Launched four weeks before operations to liberate the city began on October 17 2016, the campaign promoted empathy for Mosul residents and countered perceptions that they had supported Islamic State (IS). The campaign reached its peak in December with an airdrop of four million letters to Mosul written by Iraqis in Baghdad, Anbar and southern of Iraq. Monitoring and evaluation results showed that the campaign helped change stereotyped opinions about Mosul residents, especially among the Shia community, encouraging them to contribute to relief efforts for those displaced from the liberated areas.

This campaign was aimed at promoting resilience and personal agency among Iraqis, inspiring and encouraging them to contribute positively to society. This campaign also went viral and led to thousands of success stories and hundreds of volunteering campaigns delivered by youths impacted by the spirit of the campaign.

libya & tunisia

IWPR training session where participants built skills through a combination of discussions, interactive presentations and practical exercises. Tunis, Tunisia. July 2016. © IWPR

IWPR’s Libya and Tunisia programming continued to grow during 2016, with new US State Department funded long-term projects – the Libyan Women’s Radio Network and Protecting Activists & Civil Society (PAX-II) in Libya. Negotiations also reached the end stage for a new round of support for IWPR’s EU-funded Libyan Content Development Fund.

IWPR is running six programmes from Tunis, including the regional Women on the Frontline, and is one of only a few international organisations with a permanent presence in Libya and that conduct multiple activities inside the country with partner media outlets, universities and CSOs.

The training is so comprehensive and when I returned to my station I realized how much I had learned. I have tried to share my training with other colleagues as I know they would really benefit from attending themselves.

IWPR Libya Trainee

IWPR’s programming supports the training of media professionals and activists, and the creation of relevant and quality content in dozens of communities where our partner radio stations are often the only source of information. More than 75 radio programmes were produced inside Libya in the last six months with the support of IWPR’s Reporting the Transition initiative, part of its largest and long-running USG-funded Transitioning to the Future project, and the UK-funded Al-Maidan Youth Partnership. IWPR also completed over 50 internships for Libyan journalists and editors with Tunisian radio stations. In addition, we continue to work with Libyan universities through our Al-Maidan Media Lab to build skills for the first generation of post-Gaddafi journalists and encourage youth to participate in their country’s political, social, cultural and economic development. Fifteen young people from Libyan universities joined the first-ever University of Tripoli Media Lab student exchange, while more than 20 others are producing daily radio bulletins and developing debate-style television programming. New programming under Protecting Activists & Civil Society (PAX) will also train CSOs in the media, gender, human rights and youth sectors. We continue to teach safety and security skills to media and activists through our pioneering Hostile Environment and First Aid Training (HEFAT) programme, which established three teams of Libyans that have trained 230 people inside Libya. IWPR is also in discussions with funders about project grants in Tunisia around media, elections, judicial accountability and combating violent extremism.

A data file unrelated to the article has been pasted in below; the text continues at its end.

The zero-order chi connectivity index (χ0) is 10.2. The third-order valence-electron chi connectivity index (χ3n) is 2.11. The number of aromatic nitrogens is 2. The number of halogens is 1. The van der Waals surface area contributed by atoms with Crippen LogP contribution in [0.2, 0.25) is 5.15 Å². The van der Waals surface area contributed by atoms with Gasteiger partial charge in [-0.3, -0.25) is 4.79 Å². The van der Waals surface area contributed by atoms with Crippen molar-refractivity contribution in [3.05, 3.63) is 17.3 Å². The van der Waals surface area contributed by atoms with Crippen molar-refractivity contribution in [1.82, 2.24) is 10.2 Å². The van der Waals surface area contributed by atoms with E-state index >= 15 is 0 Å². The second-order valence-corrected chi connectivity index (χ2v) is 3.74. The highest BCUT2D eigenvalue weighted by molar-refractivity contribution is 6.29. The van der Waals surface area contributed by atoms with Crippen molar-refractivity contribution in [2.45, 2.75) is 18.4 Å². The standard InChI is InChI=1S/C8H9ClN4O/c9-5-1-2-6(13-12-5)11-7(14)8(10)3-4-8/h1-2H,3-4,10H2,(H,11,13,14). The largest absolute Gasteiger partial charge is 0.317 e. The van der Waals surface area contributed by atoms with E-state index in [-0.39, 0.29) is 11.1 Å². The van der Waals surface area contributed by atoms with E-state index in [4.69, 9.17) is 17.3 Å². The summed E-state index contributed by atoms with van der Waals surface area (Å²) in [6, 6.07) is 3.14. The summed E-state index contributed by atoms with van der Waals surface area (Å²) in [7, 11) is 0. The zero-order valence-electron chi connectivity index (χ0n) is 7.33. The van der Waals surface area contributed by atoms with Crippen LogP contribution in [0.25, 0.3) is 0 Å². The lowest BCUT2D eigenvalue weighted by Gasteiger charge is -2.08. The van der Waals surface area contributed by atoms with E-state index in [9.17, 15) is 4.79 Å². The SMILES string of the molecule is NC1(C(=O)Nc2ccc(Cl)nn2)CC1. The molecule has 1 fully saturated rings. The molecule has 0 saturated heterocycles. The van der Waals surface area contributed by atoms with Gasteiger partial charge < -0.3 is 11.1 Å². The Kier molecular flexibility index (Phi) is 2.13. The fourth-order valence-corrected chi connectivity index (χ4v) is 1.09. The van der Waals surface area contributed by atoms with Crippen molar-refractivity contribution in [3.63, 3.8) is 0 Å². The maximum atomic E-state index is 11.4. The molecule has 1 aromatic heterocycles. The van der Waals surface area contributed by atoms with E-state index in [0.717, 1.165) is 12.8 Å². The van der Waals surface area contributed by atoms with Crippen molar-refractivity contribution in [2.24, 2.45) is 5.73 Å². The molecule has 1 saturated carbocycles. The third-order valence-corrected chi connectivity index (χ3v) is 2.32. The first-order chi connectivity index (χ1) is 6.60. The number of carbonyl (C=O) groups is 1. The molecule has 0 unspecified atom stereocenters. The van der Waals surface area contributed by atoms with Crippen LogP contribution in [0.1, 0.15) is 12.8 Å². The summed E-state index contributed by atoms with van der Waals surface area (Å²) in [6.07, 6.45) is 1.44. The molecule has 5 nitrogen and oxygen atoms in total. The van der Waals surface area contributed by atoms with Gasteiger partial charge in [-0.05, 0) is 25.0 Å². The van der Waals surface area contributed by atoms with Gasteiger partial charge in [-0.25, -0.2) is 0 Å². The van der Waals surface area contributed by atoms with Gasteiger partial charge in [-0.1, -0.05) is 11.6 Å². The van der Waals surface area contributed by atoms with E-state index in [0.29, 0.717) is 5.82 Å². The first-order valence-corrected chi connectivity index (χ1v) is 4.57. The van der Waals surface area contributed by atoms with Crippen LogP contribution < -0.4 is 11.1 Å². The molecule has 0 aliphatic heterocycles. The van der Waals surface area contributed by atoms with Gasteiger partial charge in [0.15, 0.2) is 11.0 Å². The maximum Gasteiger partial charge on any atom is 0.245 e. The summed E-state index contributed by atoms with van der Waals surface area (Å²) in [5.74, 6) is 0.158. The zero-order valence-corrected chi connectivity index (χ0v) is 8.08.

IWPR is implementing two projects in Syria. Alternative Voices is creating waves of original local journalism to spotlight the effects of extremist groups on daily life in Syria, and how some sectors of society – in particular women – are challenging and rejecting their violent, exclusivist ideas. The Reinforcing Civic Response project supports Syrian CSOs as independent and inclusive voices in communicating and advocating for citizen needs and aspirations.

If it had not been for the computer courses at the centre, I would not have my current job as a media professional.

Hanan, A frequent visitor to IWPR’s Salqin MySpace centre in Syria

IWPR published 128 crisis reports and 93 women’s blogs and provided over 900 hours of mentoring to writers in Syria. Three Syrian activists have qualified as HEFAT trainers and have so far trained 32 women and five men in Idlib province. Two MySpace women’s internet cafés and training centres in Aleppo and Idlib have hosted more than 1,600 visitors since May 2016, providing training in first aid, computer basics, software and Google research, English, French and Turkish language courses and social media use. Three additional women’s centres will open in December 2017, one in a besieged Damascus suburb and two in the Idlib countryside. IWPR also organised a digital security training in Washington DC for exiled activist group, Raqqa is Being Slaughtered Silently.

The conclusions of a long-running IWPR project on the ways to build peace in Afghanistan have been presented at a public event in the capital Kabul. September, 20 2016. © IWPR



In Afghanistan, IWPR’s EU-funded human rights and good governance project trained more than 150 journalists in human rights reporting, supported the production of more than 60 in-depth human rights print and radio reports in three languages and helped establish six human rights watchdog desks. We also held 14 current affairs discussions involving an audience of more than 1,400 Afghan women and men, and held five radio forums that reached more than two million Afghans across the country’s five regions.

This (IWPR) conference inspired us to further strengthen the spirit of coexistence among Afghans.

Mohammad Omar Satay, High Peace Council in Kandahar, Afghanistan

The programme closed out its civil society peace-building project, which reached out to media, NGOs, officials and the public to develop ideas for conflict resolution and reconciliation. Our peace-building project has educated Afghans in remote parts of the country about the importance of peace and reconciliation, convinced government officials of their responsibilities towards their constituencies and improved the capacity of the country’s High Peace Council and CSO groups.